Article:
Contributed by Sharon Butler / Now in her mid-60s, Leslie Wayne has had several impressive shows at Jack Shainman, but the work in her current exhibition, on view through March 30, exceeds its predecessors in conceptual confidence, mastery of materials, and even an impressive swelling of imagination. She has scaled up the size of her work and kicked the process into a higher gear. Using beautifully crafted, shaped wooden panels, Wayne renders armoires, a studio bookcase, a tool chests, a ladder in towering, larger-than-life objects that combine carpentry with wonky linear perspective. Gone is the familiar reliance on a single repetitive format (paint rags, windows) and the paradoxical process of making paintings both of and out of paint. Through contextual expansion — from creating the illusion of fabric, to creating pieces of furniture where fabrics and other items are stored — Wayne’s work has gained conceptual heft and substance without sacrificing her signature wit and love of a good pun.
As always, Wayne is a master paint wrangler, and she has achieved an astonishing level of craftsmanship in her new work. In What’s Inside, a pile of thick gooey paint is revealed behind a partially opened shed door, yet the paint never sinks into murky sludgy color. The clear, bright out-of-the-tube freshness may reference the light from Wayne’s childhood spent in sunny California, and it certainly conveys a sense of optimism that is key in all of her work.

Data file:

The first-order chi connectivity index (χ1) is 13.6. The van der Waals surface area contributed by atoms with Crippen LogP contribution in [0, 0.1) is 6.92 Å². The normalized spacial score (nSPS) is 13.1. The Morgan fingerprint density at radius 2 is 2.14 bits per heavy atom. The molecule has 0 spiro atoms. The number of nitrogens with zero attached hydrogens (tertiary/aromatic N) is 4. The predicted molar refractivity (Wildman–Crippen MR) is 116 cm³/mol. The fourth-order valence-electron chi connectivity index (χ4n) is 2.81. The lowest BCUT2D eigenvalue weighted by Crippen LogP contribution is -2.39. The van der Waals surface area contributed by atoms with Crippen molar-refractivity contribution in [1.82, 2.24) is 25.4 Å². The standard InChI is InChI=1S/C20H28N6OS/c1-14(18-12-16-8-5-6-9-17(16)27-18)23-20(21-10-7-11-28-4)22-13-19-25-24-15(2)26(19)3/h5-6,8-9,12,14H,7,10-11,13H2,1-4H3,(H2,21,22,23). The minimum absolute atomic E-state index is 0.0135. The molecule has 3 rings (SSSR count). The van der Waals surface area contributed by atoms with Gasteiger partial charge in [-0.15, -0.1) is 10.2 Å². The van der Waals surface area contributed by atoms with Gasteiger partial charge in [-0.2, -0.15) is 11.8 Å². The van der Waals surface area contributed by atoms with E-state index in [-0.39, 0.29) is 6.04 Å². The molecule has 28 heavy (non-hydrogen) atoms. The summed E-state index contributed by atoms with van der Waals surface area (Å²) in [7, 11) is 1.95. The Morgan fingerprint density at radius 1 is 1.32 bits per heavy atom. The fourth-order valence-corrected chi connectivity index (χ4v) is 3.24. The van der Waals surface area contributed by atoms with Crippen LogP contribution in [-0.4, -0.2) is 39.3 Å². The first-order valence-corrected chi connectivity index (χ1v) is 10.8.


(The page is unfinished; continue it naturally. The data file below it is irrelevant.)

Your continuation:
In Everything, a rope appears to keep a pair of closet doors from spilling open under the weight of an avalanche of paint. It’s an illusion, of course, crafted with shaped panels, door handles, a rope, and paint. This facile transition between fact and fiction has always been a hallmark of Wayne’s work, and here, perhaps in response to the new landscape of “alternative facts” and disinformation, it is fully and effectively engaged. Several, like Toolchest and Burning Down the House, have cropped lower edges so that the pictorial illusion is truncated, allowing truth to fully be revealed.
Each painting is hung less than a foot off the ground, and at 85-inches tall (and more), they tower above the viewer like the monolith in Stanley Kubrich’s 1968 sci-fi film, 2001 A Space Oddesey. But the images constructed in the panels are always a bit off-kilter and the perspective isn’t quite right. In A Life, Wayne presents a set of metal book shelves, jammed with art books, CDs, an old boom box, and boxes of paint. The perspective is skewed to create the illusion that the shelves are much taller than they would actually be in real life, as if seen from a child’s perspective. Similarly, in Instructions for Dancing, an oversized armoire, outfitted with paint-objects fashioned to look like textiles and a pile of paint on the floor, has some serious torque on the right hand side that would cause an actual object to buckle and fold.
The show is titled “What’s Inside,” and the work is indeed about a threshold into an interior world. At the same time, they are very much about the things we amass over time. For an artist, that means ideas and, of course, for painters, objects. These remarkable pieces are full of art historical references—Richter, Artschwagger, Tuttle, Murray, Poons, and more—but they are also a rejection of the ephemeral, the small-scale, and the unimportant. It’s as if Wayne, who has worked at a small-scale for much of her career, has come to the realization that physicality and size are not inconsequential. In this series, Wayne seems to be exploring new ideas about accumulation and permanence. They might be meditations about the things an artist leaves behind.
“Leslie Wayne: What’s Inside,” Jack Shainman, Chelsea, New York, NY. Through March 30, 2019.
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Elizabeth Murray’s magnificent tensions
Art and Film: Cheapening the art world one toxic bite at a time
NY Times Art in Review: Richard Tuttle, Richard Phillips
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